Dance Like Everybody’s Listening

January 31, 2020
Oli Bentley ’21
dancers perform to music written by student composers.
Photo credit: Peter Swendsen ’99

TIMARA students compose music for dance... with dancers at their side.

In recent years, Oberlin has fostered numerous collaborations with GroundWorks DanceTheater, a Cleveland-based professional dance company dedicated to building community through the performance of contemporary works.

For Winter Term 2020, the conservatory’s TIMARA department teamed up with GroundWorks for a project that united composers and dancers under the guidance of TIMARA professor Peter Swendsen ’99.

Throughout the experience, TIMARA students were challenged to develop pieces that the performers would interpret through dance. Because the music and the dances were created simultaneously, the composers informed the dancers’ decisions just as much as the dancers informed those of each composer. For those on both sides of the creative process, the experience required thinking outside the box and a spirit of adventure—plus the ability to communicate their visions clearly.

Their work together culminated in a pair of informal performances: one in Oberlin’s dance studio in Warner Center and another at Cleveland State University.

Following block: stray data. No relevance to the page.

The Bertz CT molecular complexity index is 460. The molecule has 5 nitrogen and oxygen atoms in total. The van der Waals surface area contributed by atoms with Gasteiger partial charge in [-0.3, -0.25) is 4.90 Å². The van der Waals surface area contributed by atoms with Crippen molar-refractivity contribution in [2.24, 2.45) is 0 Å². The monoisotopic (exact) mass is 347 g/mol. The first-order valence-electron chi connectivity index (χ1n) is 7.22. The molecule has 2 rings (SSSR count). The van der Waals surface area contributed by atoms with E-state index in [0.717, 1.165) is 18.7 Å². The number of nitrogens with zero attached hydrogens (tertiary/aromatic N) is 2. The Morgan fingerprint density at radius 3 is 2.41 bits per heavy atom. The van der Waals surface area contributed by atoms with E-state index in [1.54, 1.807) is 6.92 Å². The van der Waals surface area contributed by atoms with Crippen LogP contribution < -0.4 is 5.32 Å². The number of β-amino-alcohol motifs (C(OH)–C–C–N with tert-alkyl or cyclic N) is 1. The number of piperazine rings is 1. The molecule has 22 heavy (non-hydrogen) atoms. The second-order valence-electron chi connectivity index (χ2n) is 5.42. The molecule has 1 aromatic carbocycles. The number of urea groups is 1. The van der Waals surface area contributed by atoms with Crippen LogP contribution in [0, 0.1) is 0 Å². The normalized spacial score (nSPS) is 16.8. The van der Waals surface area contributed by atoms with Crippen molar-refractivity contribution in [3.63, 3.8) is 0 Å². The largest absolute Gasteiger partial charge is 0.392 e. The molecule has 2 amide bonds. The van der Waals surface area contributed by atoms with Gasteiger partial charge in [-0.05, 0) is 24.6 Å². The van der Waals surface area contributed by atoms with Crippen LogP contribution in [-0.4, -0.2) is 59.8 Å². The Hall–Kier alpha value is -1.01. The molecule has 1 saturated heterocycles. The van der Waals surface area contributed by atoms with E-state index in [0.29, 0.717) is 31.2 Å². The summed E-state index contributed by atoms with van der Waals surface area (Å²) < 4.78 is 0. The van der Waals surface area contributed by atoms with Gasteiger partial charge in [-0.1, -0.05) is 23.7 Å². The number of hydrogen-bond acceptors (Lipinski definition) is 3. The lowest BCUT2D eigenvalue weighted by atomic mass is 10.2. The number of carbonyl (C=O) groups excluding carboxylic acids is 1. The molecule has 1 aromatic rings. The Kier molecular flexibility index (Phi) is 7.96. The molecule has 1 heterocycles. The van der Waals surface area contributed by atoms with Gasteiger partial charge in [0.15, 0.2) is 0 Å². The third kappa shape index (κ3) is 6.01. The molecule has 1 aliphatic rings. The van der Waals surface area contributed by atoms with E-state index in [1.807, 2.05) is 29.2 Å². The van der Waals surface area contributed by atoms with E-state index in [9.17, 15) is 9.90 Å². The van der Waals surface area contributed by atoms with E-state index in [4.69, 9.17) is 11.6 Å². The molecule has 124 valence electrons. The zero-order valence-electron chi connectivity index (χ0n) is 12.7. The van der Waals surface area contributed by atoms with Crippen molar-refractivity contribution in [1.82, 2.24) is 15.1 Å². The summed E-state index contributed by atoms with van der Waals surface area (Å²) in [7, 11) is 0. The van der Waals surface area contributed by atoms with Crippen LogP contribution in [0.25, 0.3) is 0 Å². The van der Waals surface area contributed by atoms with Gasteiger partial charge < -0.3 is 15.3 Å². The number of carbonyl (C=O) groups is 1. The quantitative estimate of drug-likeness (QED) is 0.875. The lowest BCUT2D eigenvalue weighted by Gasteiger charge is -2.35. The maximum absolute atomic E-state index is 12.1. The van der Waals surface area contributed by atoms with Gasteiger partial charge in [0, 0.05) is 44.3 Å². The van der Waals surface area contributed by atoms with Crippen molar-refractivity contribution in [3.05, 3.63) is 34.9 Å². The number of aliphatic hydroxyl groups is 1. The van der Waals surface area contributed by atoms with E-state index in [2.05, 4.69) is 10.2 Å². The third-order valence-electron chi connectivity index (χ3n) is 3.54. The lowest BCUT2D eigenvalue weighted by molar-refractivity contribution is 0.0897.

The TIMARA participants found composing music for dance to be very different from their previous music-writing experiences.

“It was really fun, because we would talk about concepts and then the dancers would choreograph something,” says Piper Hill, a fifth-year double-degree student majoring in TIMARA and mathematics. “Then I would make some sounds, and they'd be like Oh that's really cool! Then they would choreograph some more. Usually, it was me writing music to the dance instead of the other way around."

You may also like…

Portrait of Professor Baron Pineda

Baron Pineda Discusses the Challenges of Social Media Content Standards

November 17, 2020
Professor of Anthropology Baron Pineda will present “Grey Areas: Universal Standards, Cultural Difference and Local Contexts in Social Media Content Moderation” as part of the Tea At Two Virtual Series presented by the Justice Collaboratory at Yale Law School. His talk will take place from 2-3 p.m., Thursday, November 19. Learn more about Pineda’s work in this Q&A.
A girl wearing a surgical mask stands with arms folded in a hallway.

A Lesson in Computational Modeling

October 29, 2020
“Computational modeling is the future of neuroscience!” raves Rochelle van der Merwe ’21. So when she had the chance to participate in a Carney Center for Computational Brain Science computational modeling workshop at Brown University, she took full advantage of the opportunity.